As the use of electronic media to store text, music, pictures, and other types of data grows and the restrictions on data storage capacities lessen, computer users find themselves faced with enormous numbers of files to manage. Conventional file systems, such as those based on a file allocation table, or FAT file system, can make management of files difficult. For example, the traditional directory access to files that is provided with conventional file systems assumes that the users wishes to maintain their files in a hierarchical directory tree. However, besides being location dependent, a hierarchical organization may not be the most advantageous way to access the files from the user's point of view.

In the context of the Windows® operating system user interface, one technique for making access to files easier is the shortcut. A shortcut that provides a link to a file may be created on the desktop or in a folder, and is a quick way to start a program or open a file or folder without having to go to its permanent location. But shortcuts may not be reliable since they are not updated to reflect changes in the location or status of the underlying file. For example, moving the file to a different directory results in an error when accessing the shortcut.

Another technique for making access to files easier is the playlist. Media players offer users playlists as a way to organize certain types of files for later playback. For example, in the Windows Media Player®, the playlist contains references to music files for playback through the media player in a designated order. But playlists suffer from the same drawback as shortcuts in that the references in the playlist are not updated to reflect changes in the location or status of the underlying files. If a music file is moved or deleted, the user must hunt through all of his or her playlists to update or remove the outdated references.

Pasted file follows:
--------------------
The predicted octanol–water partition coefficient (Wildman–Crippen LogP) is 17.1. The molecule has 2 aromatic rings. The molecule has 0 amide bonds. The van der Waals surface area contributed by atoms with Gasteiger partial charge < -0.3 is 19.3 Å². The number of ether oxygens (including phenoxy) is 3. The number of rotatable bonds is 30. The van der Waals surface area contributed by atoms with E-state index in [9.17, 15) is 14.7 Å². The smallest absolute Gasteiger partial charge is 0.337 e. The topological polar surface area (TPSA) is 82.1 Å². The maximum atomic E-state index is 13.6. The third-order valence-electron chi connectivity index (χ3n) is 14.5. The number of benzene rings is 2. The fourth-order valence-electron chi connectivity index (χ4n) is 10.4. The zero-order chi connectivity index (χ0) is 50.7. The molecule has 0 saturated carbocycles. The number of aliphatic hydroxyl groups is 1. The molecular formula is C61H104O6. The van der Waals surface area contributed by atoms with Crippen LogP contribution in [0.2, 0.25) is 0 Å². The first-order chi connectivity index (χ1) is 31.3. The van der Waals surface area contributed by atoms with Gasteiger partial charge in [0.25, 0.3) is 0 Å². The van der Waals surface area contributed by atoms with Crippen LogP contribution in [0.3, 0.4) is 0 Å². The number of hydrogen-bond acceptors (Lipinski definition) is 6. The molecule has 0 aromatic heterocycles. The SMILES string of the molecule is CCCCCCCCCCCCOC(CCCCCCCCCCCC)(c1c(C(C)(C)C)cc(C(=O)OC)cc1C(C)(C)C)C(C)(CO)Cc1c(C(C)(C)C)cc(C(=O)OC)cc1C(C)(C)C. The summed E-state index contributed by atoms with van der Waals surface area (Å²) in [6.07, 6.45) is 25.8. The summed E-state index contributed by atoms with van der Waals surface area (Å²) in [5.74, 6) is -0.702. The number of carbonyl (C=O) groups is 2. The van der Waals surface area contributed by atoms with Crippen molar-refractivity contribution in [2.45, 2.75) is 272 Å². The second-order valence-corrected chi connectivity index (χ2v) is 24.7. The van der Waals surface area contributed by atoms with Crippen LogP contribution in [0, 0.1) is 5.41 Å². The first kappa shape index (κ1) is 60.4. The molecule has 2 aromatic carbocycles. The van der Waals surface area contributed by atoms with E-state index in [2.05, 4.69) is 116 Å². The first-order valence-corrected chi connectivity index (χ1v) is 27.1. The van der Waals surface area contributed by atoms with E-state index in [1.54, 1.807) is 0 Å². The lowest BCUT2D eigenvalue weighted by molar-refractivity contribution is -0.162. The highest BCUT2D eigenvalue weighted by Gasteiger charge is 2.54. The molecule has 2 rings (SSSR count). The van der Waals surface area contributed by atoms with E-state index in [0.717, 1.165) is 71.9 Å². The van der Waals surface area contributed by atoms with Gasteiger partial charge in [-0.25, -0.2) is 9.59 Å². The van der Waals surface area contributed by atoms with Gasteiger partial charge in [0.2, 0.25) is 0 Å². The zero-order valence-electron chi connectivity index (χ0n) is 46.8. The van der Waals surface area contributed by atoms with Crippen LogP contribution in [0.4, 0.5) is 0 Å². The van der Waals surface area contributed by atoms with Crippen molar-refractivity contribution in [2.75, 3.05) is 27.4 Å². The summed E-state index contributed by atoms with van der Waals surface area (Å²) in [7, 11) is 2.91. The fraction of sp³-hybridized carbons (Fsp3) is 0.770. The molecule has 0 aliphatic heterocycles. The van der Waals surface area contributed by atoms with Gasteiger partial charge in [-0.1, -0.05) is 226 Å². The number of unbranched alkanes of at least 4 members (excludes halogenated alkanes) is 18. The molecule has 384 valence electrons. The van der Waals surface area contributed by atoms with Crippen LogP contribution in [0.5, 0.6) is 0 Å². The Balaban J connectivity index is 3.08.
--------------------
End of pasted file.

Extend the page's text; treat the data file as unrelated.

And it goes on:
Both the shortcut and playlist model of accessing files are further limited by their inability to provide to the user with alternative ways to access items other than through another folder, or in a certain order.

SUMMARY OF THE INVENTION

To overcome the above-described problems, a system, method, and computer-accessible medium for managing data using static lists are provided. Static lists facilitate arbitrary grouping of items of data independent of their locations and in ways that are meaningful to the user.

In accordance with one aspect of the present invention, a static list is a set of items defined by a root item, a direction, and the entry relationships with that root item in that direction. The items in the set are determined by following the entry relationships with the root item. The direction is either to or from the root item, depending on whether the root item is the target or the source of the entry relationship. The static list also defines the properties that each entry relationship in the list is required to have.

In accordance with another aspect of the present invention, verbs are provided to manage a static list. A verb is an action that may be performed on the items in the static list, and includes, among others, move, copy, add, remove, and delete. The actions performed on the items include actions performed on the entry relationships between the item and the root item.

In accordance with a further aspect of the present invention, a view is provided to specify characteristics for displaying data from a static list, including visibility, order, and formatting, among other characteristics.